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updated: 9/14/2012 1:29 PM

Illinois site among 12 added to EPA Superfund list

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  • The polluted Peru Creek, where studies have shown that not a single fish or bug can live in the water, at the Penn Mine near Keystone, Colo. Colorado mining authorities have dug through a mountainside and reopened the dark granite shaft of an abandoned mine, trying to find options for dealing with one of the West's worst environmental problems.

      The polluted Peru Creek, where studies have shown that not a single fish or bug can live in the water, at the Penn Mine near Keystone, Colo. Colorado mining authorities have dug through a mountainside and reopened the dark granite shaft of an abandoned mine, trying to find options for dealing with one of the West's worst environmental problems.
    Associated Press

 
Associated Press

WASHINGTON -- The Environmental Protection Agency is adding 12 hazardous waste sites to the list of most-contaminated places in the United States.

Another eight sites are being considered for the Superfund list.

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Investigators found toxins like arsenic, lead and mercury at some sites.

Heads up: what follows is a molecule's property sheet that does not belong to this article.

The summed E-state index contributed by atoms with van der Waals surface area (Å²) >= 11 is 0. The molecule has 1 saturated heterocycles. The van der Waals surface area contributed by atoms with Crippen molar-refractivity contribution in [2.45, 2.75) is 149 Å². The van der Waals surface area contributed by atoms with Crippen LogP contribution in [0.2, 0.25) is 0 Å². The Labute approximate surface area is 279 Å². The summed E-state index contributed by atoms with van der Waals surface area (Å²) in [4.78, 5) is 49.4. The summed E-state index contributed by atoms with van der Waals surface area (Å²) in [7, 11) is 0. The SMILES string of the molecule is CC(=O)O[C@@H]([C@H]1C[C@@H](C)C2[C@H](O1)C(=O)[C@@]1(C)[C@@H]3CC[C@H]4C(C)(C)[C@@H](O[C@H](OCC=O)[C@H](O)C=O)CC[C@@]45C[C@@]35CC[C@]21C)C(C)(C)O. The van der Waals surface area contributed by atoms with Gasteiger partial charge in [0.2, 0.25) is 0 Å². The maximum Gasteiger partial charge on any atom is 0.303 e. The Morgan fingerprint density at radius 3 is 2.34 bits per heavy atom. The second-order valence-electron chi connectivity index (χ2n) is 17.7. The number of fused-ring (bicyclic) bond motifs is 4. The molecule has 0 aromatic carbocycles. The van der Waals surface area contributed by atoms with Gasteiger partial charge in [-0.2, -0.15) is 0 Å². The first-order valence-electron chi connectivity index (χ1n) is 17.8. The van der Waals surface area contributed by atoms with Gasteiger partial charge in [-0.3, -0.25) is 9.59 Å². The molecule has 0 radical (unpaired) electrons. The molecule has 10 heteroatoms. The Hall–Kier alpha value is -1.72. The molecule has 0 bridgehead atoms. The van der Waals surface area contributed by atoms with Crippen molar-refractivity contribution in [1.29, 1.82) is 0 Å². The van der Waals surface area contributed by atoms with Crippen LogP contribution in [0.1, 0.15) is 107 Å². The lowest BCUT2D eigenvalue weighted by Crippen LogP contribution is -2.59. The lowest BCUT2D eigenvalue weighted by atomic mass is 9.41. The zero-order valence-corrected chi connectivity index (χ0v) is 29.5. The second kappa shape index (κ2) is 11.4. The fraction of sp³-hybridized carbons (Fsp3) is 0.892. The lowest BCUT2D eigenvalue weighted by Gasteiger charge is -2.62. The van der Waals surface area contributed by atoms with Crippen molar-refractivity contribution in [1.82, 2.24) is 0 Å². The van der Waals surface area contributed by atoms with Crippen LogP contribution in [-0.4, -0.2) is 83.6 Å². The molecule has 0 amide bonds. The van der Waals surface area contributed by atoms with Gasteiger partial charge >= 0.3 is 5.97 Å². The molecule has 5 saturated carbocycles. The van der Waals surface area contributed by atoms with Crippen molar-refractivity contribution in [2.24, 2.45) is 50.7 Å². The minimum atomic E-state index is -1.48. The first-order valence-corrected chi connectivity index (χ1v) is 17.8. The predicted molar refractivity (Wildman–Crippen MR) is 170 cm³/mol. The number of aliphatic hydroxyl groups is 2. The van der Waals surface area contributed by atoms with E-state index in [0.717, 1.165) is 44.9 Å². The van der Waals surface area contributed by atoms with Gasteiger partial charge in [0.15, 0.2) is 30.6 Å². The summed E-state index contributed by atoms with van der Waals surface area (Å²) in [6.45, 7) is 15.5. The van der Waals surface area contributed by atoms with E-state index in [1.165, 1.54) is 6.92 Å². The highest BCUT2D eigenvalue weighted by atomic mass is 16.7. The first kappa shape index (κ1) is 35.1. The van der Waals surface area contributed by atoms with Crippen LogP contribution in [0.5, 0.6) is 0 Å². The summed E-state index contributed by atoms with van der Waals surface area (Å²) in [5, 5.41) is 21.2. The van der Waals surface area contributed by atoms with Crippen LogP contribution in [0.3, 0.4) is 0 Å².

The designation puts the sites in line for major cleanups, either by the government or by companies or people deemed responsible for the contamination.

Waste sites are being added in Alabama, Arkansas, Florida, Illinois, Louisiana, Maine, North Carolina and New Jersey. Texas and Ohio both have two sites being added to the list.

EPA says it could take years for cleanups to begin at sites where the government has to pay for cleanup efforts.

In Illinois, the EPA added the Sandoval Zinc Co. site in Sandoval, Ill., to the Superfund National Priorities List.

The Sandoval Zinc smelting facility closed in 1985 and filed for bankruptcy in 1986. A large waste pile containing elevated levels of lead, zinc and other metals covers five acres of the site. Wind-blown contaminants from the plant settled onto a number of properties in the area, and cinder and slag material was used in roads and driveways in the community. A drainage ditch, a pond and wetlands are also contaminated by material from the site. EPA recently collected soil samples on nearby residential properties and will be gathering additional data that is needed to develop a cleanup strategy.

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